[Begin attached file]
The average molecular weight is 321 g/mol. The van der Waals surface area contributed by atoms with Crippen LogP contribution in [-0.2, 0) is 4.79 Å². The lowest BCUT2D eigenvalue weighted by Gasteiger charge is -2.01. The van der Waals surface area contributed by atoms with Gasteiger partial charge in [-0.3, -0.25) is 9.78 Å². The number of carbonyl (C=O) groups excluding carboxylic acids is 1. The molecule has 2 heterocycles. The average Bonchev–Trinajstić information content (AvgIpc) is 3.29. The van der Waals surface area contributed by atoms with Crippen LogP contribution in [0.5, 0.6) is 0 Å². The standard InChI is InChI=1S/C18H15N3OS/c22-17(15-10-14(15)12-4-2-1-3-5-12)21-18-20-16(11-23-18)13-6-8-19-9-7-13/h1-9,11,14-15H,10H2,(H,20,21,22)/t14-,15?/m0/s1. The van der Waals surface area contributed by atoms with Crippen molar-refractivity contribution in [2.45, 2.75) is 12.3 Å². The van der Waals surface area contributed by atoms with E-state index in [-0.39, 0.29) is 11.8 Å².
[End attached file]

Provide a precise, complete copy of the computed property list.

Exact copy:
The average molecular weight is 321 g/mol. The van der Waals surface area contributed by atoms with Crippen LogP contribution in [-0.2, 0) is 4.79 Å². The lowest BCUT2D eigenvalue weighted by Gasteiger charge is -2.01. The van der Waals surface area contributed by atoms with Gasteiger partial charge in [-0.3, -0.25) is 9.78 Å². The number of carbonyl (C=O) groups excluding carboxylic acids is 1. The molecule has 2 heterocycles. The average Bonchev–Trinajstić information content (AvgIpc) is 3.29. The van der Waals surface area contributed by atoms with Crippen LogP contribution in [0.5, 0.6) is 0 Å². The standard InChI is InChI=1S/C18H15N3OS/c22-17(15-10-14(15)12-4-2-1-3-5-12)21-18-20-16(11-23-18)13-6-8-19-9-7-13/h1-9,11,14-15H,10H2,(H,20,21,22)/t14-,15?/m0/s1. The van der Waals surface area contributed by atoms with Crippen molar-refractivity contribution in [2.45, 2.75) is 12.3 Å². The van der Waals surface area contributed by atoms with E-state index in [-0.39, 0.29) is 11.8 Å².